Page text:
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Illumination for Imaging moving erythrocytes

  1. Oct 13, 2008 #1
    Hello all,

    This I suppose this is probably 80% of an optics/ microscopy question, maybe only 20% of a biology question, but I thought that people in this section probably have the most experience with this sort of thing.

    I am using a setup than involves an objective lens suspended over a microfluidic chip. A camera is positioned behind the the lens (well more precisely, the image actually reflects off a beam splitter into a camera, the beam splitter for the purpose of allowing optical tweezers to be used on the sample while simultaneously imaging on the camera).

    The student who worked on this before me was able to see the erythrocytes just sitting there on a slide (and trap them with the laser), but in the chip they were nowhere to be found! I attempted the same and so far have also failed. What I probably want to do is maximize scattering/ minimize light hitting the camera that is from anything other than the cells (I suppose they call this dark field imaging?). I have not been successful in seeing anything after several days of messing around with the lighting (the light source is free to move basically anywhere). Some of my co-workers suggested lighting from above, or from the side, but still the only time I can even see the channel walls decently is when lighting from below ("below" meaning pointing at the front of the objective, through the chip). I have "frosted" the surface of the transparent fixture plastic that the chip sits on, again to maximize scattering. This improved the contrast of the chip walls a little bit, but I still see no erythrocytes. I have been able to see 6 micron plastic beads (which were supposed to represent the erythrocytes) but when I put the real thing in I see nothing. So now that I've ranted sufficiently, does anyone have any tips for lighting techniques for this sort of application?
     
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  3. Oct 14, 2008 #2

    Monique

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    The best thing to do is contact the student who has experience with the system. Can you get an image of the erythrocytes on a slide? Some other questions: what kind of magnification are you using, how do you know you are looking at the right focal plane, have you adjusted the condensor to the optimal position.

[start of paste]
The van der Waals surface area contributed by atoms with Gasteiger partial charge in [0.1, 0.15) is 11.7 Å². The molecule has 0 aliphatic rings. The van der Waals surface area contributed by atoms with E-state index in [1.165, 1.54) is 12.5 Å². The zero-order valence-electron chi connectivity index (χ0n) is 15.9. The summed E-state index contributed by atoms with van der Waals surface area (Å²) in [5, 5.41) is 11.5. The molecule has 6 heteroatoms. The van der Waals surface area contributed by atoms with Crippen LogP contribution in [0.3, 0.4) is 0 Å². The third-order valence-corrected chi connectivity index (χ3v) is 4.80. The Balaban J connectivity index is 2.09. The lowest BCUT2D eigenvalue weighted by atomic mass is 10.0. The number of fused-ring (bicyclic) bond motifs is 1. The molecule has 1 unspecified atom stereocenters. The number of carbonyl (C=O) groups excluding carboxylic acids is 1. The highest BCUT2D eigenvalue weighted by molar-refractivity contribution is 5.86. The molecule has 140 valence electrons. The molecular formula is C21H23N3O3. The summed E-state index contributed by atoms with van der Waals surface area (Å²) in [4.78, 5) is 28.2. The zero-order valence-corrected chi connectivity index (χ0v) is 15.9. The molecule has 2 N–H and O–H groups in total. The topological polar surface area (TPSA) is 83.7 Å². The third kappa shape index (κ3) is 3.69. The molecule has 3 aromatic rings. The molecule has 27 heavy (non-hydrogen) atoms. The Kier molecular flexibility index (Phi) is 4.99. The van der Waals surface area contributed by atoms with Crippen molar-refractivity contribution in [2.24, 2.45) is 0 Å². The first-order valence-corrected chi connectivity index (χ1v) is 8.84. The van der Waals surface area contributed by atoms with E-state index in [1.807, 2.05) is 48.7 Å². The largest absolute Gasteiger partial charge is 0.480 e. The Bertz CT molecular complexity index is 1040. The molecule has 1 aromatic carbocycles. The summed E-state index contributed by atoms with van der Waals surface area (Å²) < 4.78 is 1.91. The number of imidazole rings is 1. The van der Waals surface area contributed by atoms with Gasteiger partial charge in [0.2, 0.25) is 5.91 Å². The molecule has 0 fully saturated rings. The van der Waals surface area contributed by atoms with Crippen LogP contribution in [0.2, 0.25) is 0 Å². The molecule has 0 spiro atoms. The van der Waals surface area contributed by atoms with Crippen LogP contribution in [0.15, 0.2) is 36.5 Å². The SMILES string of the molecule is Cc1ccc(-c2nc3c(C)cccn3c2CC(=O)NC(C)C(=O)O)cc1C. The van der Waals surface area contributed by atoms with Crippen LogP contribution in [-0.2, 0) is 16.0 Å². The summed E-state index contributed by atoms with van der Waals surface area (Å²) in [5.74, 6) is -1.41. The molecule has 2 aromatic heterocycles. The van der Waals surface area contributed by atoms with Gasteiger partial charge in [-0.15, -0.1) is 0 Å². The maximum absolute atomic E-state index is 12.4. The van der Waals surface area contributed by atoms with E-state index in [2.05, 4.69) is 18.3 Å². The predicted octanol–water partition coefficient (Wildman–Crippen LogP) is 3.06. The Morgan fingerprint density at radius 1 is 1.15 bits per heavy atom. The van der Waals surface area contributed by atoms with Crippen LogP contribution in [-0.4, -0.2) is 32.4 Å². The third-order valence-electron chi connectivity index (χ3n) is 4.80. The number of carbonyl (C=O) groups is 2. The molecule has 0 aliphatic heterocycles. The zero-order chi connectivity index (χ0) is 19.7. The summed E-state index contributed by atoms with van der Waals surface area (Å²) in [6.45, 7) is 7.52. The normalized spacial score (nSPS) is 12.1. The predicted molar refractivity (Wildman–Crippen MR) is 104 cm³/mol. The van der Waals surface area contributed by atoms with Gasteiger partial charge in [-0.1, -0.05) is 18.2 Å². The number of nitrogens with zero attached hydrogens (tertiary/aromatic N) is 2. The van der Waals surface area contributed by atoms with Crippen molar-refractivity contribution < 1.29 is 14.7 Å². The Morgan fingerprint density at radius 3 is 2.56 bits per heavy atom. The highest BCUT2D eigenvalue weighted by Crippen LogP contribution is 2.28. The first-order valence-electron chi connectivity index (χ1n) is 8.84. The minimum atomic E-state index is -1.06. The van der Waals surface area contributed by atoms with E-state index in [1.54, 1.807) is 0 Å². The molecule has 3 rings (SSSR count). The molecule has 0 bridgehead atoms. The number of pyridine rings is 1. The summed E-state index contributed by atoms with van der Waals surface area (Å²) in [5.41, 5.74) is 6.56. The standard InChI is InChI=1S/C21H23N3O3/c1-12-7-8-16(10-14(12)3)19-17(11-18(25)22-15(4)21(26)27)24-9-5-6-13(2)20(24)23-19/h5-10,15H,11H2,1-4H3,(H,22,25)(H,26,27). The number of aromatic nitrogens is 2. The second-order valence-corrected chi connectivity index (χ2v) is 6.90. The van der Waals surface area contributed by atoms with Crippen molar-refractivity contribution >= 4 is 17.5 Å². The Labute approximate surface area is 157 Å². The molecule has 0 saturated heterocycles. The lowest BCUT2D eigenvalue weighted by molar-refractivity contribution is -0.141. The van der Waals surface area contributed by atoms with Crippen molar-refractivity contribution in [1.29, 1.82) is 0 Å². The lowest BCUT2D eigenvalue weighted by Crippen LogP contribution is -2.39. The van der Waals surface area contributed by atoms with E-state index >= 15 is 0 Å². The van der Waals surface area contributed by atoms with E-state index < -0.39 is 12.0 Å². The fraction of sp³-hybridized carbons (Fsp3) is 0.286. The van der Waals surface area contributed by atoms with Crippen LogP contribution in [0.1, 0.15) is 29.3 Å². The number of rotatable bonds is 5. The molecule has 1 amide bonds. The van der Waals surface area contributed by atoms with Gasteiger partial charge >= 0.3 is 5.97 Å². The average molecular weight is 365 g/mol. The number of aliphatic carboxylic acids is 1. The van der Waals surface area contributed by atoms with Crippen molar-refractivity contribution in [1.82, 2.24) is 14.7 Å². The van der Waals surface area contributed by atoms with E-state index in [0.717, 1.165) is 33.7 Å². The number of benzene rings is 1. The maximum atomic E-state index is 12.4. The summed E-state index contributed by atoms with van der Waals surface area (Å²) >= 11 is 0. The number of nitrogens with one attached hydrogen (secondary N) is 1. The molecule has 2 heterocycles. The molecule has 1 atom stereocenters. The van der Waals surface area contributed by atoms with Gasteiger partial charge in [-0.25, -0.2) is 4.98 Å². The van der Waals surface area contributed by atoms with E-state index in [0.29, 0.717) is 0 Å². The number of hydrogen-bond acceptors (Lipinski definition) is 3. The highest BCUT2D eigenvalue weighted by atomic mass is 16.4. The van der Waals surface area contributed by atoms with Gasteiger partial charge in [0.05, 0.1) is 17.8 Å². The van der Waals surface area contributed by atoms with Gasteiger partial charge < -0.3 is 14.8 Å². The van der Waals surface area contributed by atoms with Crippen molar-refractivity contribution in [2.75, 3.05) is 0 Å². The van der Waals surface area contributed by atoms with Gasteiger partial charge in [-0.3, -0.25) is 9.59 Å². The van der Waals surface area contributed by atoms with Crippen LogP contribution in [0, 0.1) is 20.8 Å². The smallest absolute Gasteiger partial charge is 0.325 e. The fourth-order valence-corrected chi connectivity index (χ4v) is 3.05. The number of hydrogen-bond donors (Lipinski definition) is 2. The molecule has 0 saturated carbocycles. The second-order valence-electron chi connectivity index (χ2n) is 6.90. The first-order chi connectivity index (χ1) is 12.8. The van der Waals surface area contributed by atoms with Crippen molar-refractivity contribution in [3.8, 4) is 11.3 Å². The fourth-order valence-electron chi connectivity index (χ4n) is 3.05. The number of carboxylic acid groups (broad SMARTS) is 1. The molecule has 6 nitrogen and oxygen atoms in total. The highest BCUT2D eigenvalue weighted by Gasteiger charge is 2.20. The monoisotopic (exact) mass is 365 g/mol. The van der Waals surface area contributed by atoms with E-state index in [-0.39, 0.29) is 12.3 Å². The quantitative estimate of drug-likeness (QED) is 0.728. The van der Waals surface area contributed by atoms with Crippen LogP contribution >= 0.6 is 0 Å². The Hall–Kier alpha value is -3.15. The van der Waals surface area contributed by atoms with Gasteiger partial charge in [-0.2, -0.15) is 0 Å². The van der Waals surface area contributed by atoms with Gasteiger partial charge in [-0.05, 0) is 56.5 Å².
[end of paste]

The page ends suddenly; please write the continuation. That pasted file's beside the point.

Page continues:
4. Oct 14, 2008 #3

    Andy Resnick

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    I can help you (and we can continue the discussion offline if you prefer), but some parts of your description are not clear:

    1) are you using an actual microscope, or just holding a microscope objective over the sample? What are the specifications (NA, working distance, correction) of the objective lens?

    2) What light source are you using? Where is the light source currently? How is the sample illuminated?

    2.5) Camera specifications: are there eyepieces, or can you only image via the camera? What is the make/model of camera?

    3) Are you sure there are erythrocytes present?

    4) What is the dimensions of the microfluid channel? How fast are the erythrocytes moving?

    That's enough to get a good start on troubleshooting. As a simple thing to try, often low contrast objects are easier to see when the NA of the illumination is low- the resolution goes down, but the contrast goes up (to a point).
     
  5. Oct 14, 2008 #4
    Thanks for the responses. I guess I left out a lot of details. Here is a rough schematic:

    [​IMG]

    The light source is a high intensity fiber illuminator (adjustable).

    I'm not sure about the camera, it is just a cheap CCD camera. Through the camera is the only way of viewing the sample.

    I can see erythrocytes in the sample solution when looking under a "real" microscope.

    The channel is 100x100 um. I don't know the speed as I haven't actually seen them, but a slow flow rate of maybe ~100 um/s or so is what I am aiming for.

    I did manage to make some improvements today in the contrast by blocking off (with tape) all areas on the sample fixture where light could get to the camera without first going through the chip (basically just trying to reduce noise as much as possible). Whether this will help me image the erythrocytes I have yet to find out (maybe tomorrow!)
     
  6. Oct 15, 2008 #5

    Andy Resnick

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    Oh my... I'm amazed you can anything to work at all with this.

    First- the objective NA is really low for tweezing- are you trying to get a 3-D trap, or just hold the cells against the bottom surface?

    Second- the path length you gave is really suggestive of a 160 mm finite-conjugate objective lens, as opposed to an infinity corrected objective. Either way, are there lenses on the camera? If you replace the camera with a sheet of paper, what do you see- an image plane?

    Third- the main point- you have no illumination control at all. This is going to lead to all kinds of problems (flare is an obvious one).

    I would start by looking at a target- get rid of the fluid chamber and put something down, anything, that has a known shape- print out (tiny) concentric circles on a piece of paper, or draw a small picture on a slide, if you have resolution targets sitting around (you can get some cheap reticles from Edmund Optics that can work). Looking at a known object will help you figure out what is wrong.